Oculus Rift – UI work progressing at the Lab

Work is progressing with integrating Oculus Rift with Second Life. While I’m not overly interested in the Rift myself, one are that does interest me is that of the UI and how it is going to be integrated with the headset – as I’ve commented in the past, while others see it as a potential issue, I don’t necessarily agree, although I’ve felt that a balance would have to be struck in order to avoid the UI completely overwhelming  / spoiling the first-person view.

Speaking at the Simulator User Group meeting on Tuesday August 20th, Simon Linden indicated that this is on the Lab’s collective mind as well – and that a potentially clever solution is being tried-out to ensure the UI menus, etc., are usable without interfering with the user’s view of things:

I know recently they were working on how to have the SL UI appear … having menus hanging out in your vision is an interesting design, but you’re not in a “window” anymore … In the Rift it’s projected on a surface around you … so you look up to see the menus and they float there in mid-air … I think they’re experimenting with the shape of that surface too … if it’s flat, the text can look funny as it’s slanting away from you.

This, I have to say, does sound intriguing, and I’d be curious to see it in action; if nothing else, it gets me thinking somewhat of Bruce Branit’s World Builder – although admittedly, the protagonist in that piece is physically “inside” his virtual realm…

If nothing else, that gives me an excuse to post the new HD version of World Builder Bruce posted to his YouTube channel earlier this month (yes, I know it’s not the first time I’ve posted it, but I do love the movie).

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Kokua 3.6.2: all set for auto-update

Update August 21st: Nicky Perrian from Kokua has added a comment about a Windows issue with uninstalling, due to a change in the installer.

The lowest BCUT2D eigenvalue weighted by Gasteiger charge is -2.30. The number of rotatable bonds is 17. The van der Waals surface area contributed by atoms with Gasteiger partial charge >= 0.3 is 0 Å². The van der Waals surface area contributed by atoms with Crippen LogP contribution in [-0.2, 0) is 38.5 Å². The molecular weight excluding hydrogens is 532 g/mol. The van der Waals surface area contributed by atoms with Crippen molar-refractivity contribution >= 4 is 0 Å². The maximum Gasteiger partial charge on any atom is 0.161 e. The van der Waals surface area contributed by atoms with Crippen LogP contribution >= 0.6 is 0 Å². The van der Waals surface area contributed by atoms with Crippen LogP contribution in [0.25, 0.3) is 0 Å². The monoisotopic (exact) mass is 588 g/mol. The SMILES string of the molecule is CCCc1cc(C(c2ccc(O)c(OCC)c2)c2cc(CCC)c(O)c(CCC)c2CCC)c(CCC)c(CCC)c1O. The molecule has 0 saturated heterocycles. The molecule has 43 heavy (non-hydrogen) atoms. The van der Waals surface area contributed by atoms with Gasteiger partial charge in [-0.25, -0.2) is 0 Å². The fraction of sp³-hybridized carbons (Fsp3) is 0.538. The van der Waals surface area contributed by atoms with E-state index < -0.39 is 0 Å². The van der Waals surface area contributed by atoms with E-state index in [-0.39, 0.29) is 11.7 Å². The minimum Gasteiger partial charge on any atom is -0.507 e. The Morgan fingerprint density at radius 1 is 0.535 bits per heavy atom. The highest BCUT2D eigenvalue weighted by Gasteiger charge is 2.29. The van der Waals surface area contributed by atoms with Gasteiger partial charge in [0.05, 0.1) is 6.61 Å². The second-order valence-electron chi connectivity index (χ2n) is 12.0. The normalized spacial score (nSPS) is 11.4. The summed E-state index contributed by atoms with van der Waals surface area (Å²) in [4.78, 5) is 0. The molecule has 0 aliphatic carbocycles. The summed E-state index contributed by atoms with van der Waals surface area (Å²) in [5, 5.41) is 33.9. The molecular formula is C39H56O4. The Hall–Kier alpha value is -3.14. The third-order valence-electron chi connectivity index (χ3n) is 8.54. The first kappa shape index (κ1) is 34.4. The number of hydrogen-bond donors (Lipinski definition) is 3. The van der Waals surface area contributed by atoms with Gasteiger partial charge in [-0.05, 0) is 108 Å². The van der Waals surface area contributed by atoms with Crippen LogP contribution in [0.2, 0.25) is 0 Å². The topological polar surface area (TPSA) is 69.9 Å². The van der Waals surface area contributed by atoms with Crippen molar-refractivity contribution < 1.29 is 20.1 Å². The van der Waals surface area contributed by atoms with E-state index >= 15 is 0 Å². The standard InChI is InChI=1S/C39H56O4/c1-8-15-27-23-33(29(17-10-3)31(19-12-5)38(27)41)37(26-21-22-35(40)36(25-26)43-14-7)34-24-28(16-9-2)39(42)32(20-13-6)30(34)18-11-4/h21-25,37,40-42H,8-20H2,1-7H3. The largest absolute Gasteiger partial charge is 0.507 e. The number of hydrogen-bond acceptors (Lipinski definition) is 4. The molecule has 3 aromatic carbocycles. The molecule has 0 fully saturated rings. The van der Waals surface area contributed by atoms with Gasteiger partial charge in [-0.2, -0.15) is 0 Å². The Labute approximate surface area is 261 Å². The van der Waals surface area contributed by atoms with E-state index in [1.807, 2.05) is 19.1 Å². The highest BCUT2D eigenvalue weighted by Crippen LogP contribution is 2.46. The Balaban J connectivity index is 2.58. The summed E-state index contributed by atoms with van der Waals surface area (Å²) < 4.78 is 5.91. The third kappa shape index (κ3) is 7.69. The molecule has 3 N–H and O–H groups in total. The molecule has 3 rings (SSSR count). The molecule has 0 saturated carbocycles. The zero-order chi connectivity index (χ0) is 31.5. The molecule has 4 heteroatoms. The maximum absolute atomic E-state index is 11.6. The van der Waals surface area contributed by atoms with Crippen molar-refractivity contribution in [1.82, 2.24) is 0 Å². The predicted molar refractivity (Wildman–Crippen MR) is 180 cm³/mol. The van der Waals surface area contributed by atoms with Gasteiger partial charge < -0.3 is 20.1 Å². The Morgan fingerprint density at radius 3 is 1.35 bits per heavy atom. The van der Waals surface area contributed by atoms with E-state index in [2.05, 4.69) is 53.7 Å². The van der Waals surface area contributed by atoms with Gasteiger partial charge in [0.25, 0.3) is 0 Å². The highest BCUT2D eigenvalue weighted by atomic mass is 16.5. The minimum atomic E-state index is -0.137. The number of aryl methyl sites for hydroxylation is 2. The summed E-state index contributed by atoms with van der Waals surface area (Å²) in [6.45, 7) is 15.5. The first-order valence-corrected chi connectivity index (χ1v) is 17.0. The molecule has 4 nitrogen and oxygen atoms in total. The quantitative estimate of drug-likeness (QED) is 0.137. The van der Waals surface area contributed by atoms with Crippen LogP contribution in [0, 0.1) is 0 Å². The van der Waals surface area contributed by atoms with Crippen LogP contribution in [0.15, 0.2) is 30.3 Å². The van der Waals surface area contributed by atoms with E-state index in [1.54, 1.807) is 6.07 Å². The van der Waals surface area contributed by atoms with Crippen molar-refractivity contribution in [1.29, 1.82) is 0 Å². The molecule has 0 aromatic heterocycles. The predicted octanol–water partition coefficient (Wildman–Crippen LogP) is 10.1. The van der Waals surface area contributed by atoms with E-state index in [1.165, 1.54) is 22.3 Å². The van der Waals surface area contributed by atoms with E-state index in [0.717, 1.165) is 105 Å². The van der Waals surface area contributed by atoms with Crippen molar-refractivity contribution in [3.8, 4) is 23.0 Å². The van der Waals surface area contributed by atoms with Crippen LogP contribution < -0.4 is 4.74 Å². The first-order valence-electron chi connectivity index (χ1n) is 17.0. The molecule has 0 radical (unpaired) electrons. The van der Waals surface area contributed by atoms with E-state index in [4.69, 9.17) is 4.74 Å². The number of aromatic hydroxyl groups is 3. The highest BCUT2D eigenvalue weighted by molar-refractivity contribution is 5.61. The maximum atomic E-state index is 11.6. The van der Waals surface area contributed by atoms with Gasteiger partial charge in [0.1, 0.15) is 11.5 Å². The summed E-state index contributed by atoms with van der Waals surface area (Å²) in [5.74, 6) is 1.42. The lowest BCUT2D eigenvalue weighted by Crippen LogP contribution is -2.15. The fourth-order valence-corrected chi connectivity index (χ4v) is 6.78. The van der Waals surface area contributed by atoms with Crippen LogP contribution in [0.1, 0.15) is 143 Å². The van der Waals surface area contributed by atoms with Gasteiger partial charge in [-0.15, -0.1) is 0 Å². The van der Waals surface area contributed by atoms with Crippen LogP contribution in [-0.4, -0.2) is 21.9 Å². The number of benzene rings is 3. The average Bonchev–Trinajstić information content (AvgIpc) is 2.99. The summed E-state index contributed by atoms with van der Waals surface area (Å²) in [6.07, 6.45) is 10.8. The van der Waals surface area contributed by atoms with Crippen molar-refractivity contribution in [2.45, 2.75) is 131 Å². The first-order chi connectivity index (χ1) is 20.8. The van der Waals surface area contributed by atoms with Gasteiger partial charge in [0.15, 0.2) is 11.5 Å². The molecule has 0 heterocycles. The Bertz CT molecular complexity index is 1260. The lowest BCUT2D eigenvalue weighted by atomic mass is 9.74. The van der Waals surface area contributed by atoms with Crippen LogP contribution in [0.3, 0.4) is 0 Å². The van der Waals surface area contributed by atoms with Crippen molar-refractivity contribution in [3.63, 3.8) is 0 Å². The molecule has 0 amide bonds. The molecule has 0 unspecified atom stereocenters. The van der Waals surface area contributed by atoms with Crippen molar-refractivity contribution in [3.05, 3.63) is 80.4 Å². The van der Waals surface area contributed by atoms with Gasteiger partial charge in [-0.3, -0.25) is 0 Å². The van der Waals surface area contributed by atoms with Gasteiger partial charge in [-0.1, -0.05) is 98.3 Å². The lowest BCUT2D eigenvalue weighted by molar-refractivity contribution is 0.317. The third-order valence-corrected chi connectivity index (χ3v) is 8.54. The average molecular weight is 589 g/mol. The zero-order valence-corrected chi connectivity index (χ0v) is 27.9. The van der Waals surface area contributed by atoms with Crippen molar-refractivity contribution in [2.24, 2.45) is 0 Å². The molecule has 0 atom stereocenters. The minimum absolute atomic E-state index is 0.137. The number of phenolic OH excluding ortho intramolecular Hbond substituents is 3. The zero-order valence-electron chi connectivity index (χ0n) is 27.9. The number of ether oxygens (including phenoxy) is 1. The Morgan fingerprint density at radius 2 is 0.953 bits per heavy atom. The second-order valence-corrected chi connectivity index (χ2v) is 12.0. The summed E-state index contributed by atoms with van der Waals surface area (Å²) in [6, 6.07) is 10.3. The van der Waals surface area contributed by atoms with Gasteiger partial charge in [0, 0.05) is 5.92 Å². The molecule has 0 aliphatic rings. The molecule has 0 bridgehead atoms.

kokua-logoKokua released version on August 16th, becoming the first TPV to start operating LL’s viewer update capability since the Lab formally announced it was making the capability available to TPVs if they want to make use of it (Catznip has actually has an auto update capability since release R7, but I’m not clear on whether that uses any of the LL code, or is something the Catznip team built for themselves). Along with this change comes a number of smaller updates.

Download and Installation

The latest Kokua installer (Windows) weighs-in at 36.8 Mb. As expected, the installer runs without a hitch. As I’m still getting around to re-installing viewers on an “as needed” basis on the new PC, I didn’t have to perform a clean install (not that one is recommended in the release notes).

Auto Update

Oz Linden announced that the Lab would be making their viewer release mechanism available to TPVs via an e-mail earlier in the month and also at the TPV developer meeting on Friday August 9th, when he indicated that the Lab were already working with some viewer development teams to help them implement it, Kokua clearly being one of them.

Kokua implements LL's viewer update mechanism code
Kokua implements LL’s viewer update mechanism code

With Kokua, the update options are presented exactly as they are in the official viewer – complete with the check box to update to release candidates. Whether this means Kokua will be completely following suit with the overall release process implemented by the Lab, I’ve no idea.